Live sound engineering is a thankless task. When there's a lousy gig, say, bad turnout and no drink tickets, musicians often displace their frustration onto the soundperson. Cue the disappointed bandleader: "I couldn't even hear myself up there." But when there's a good gig, the club crammed with attentive listeners who buy merchandise, for instance, musicians rarely credit the soundperson. The satisfied bandleader likely attributes the evening's success to his or her onstage magnetism and spirited performance.
Then there's Christian Lunch, who has mixed and managed sound at haggard Telegraph Avenue bar the Stork Club nearly every night since 2000. Local musicians know him by his look: stringy hair and a black leather cowboy hat, Bad Boys Bail Bonds lanyard and a black tank top. He's also known for recording every set. And though plenty of upstart bands play for few onlookers at the Stork, none of the honest ones complain about Lunch.
On a walk from the Stork to the liquor store for coffee and cigarettes, Lunch, 58, told me about moving to Berlin in the late-Seventies, playing in German new wave groups such as Palais Schaumburg, and releasing a slew of synth-laden post-punk under his own name. The Witch Trials, an unnerving album and catalog highlight from 1981, was the result of a spontaneous collaboration between him and members of the Dead Kennedys.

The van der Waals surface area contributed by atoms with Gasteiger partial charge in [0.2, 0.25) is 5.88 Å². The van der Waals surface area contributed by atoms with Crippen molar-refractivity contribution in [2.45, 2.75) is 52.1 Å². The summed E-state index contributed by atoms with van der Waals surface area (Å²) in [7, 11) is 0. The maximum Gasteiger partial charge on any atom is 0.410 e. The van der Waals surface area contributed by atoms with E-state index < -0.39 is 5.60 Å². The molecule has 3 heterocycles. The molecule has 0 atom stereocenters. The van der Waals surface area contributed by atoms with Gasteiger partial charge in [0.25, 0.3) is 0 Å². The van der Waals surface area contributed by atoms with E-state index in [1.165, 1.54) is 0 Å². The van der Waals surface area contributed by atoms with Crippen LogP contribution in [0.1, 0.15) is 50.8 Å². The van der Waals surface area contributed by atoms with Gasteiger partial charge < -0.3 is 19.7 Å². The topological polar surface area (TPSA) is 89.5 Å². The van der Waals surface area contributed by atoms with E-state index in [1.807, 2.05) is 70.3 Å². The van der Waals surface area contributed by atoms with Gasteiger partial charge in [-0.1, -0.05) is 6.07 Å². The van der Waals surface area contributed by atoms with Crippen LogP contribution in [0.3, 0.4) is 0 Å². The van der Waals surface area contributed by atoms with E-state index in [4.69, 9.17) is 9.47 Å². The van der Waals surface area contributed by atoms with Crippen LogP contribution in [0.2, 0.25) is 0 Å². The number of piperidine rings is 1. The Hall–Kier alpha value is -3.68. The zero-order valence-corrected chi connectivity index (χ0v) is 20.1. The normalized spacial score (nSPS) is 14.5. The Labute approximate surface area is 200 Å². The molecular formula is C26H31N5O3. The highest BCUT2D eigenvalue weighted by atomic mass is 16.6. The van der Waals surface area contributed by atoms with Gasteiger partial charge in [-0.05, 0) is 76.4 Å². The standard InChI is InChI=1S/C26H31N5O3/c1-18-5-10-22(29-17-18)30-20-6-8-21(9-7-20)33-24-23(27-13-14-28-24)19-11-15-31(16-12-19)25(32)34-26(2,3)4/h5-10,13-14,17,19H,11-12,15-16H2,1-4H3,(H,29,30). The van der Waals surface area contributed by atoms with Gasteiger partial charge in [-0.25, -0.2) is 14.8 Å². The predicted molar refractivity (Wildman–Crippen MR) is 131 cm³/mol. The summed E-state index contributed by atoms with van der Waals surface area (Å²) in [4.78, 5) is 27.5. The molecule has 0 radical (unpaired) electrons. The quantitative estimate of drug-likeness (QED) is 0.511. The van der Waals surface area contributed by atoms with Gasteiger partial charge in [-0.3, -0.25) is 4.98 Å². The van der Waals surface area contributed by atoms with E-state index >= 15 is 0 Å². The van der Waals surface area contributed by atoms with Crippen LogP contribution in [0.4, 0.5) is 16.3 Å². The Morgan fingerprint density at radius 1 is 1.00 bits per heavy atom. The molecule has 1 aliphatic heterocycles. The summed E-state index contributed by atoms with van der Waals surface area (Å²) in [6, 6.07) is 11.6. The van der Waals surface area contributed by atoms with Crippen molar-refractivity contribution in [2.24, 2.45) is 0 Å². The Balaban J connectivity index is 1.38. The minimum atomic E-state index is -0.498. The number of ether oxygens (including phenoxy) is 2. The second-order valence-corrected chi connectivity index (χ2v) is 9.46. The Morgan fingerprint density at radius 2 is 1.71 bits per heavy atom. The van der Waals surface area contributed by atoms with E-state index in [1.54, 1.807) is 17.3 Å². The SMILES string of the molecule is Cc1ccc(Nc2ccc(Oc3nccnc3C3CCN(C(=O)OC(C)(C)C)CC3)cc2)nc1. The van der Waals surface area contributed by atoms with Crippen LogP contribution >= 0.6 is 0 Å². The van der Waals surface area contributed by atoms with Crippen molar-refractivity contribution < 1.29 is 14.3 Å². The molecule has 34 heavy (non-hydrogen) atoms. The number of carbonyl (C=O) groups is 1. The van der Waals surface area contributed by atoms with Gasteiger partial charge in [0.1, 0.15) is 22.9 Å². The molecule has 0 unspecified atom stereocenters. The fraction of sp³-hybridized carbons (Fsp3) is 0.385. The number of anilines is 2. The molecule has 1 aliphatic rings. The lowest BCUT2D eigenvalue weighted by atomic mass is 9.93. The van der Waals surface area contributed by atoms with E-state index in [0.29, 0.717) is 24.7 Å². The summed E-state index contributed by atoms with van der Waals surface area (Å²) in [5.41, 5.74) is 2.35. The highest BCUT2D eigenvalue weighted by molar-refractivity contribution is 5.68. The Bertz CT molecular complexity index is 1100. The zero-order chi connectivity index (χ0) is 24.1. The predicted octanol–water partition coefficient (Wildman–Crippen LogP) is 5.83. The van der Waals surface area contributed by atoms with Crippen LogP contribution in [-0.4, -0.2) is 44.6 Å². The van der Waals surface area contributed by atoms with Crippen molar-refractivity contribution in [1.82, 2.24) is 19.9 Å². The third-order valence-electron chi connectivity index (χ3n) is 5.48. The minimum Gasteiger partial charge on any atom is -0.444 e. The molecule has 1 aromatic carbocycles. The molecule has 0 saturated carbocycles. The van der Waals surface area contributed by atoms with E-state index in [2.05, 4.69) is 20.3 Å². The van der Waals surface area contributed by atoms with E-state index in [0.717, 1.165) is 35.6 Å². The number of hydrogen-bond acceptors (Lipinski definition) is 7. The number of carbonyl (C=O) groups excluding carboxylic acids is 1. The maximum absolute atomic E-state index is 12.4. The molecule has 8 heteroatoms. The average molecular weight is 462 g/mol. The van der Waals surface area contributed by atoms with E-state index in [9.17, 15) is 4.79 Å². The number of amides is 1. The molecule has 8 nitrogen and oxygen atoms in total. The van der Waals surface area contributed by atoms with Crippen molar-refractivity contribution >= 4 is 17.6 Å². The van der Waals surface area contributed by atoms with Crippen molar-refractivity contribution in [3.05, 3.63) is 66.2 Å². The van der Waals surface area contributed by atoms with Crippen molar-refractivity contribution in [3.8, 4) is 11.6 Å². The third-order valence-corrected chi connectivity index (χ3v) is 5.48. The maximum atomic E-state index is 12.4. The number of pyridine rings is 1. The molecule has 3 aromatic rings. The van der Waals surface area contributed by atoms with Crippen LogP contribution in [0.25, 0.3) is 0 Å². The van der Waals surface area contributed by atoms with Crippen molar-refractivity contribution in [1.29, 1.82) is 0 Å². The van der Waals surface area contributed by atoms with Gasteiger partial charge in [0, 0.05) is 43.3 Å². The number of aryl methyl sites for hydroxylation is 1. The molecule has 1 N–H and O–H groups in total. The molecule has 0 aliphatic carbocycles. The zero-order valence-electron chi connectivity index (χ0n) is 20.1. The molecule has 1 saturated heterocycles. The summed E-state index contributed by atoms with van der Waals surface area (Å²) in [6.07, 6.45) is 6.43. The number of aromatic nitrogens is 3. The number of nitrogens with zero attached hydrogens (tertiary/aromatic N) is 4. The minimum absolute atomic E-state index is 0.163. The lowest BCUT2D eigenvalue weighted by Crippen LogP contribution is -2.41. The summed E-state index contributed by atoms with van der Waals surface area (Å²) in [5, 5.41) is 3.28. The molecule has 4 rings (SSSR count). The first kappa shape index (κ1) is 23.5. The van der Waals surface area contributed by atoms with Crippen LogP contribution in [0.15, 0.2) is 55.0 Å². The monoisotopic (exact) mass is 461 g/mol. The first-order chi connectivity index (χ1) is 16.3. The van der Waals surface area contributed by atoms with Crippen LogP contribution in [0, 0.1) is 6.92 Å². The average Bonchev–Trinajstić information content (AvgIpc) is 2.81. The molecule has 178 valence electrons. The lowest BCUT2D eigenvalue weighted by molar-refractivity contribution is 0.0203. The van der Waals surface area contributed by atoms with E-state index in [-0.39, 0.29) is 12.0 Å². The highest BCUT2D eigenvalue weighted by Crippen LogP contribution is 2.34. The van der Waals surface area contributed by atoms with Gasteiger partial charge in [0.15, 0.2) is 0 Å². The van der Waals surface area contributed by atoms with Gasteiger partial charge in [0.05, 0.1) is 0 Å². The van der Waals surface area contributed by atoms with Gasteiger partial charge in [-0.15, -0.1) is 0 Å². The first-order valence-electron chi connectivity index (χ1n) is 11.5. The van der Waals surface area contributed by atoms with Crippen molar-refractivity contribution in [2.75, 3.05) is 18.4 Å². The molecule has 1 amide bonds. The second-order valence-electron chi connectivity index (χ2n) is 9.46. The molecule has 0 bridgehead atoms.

In 1996, he returned to the Bay Area, where he grew up, to work in the video game industry. While barhopping with a drawing club called the Sketch Pistols, Lunch noticed that the Stork, then on 12th Street, needed a soundperson. Until 2011, he padded the job with a gig doing sound at Burning Man. "I was their last artist/engineer," he said, noting how the field has professionalized. "They used to like the way I could do things here, with little to no money and a lot of improvisation."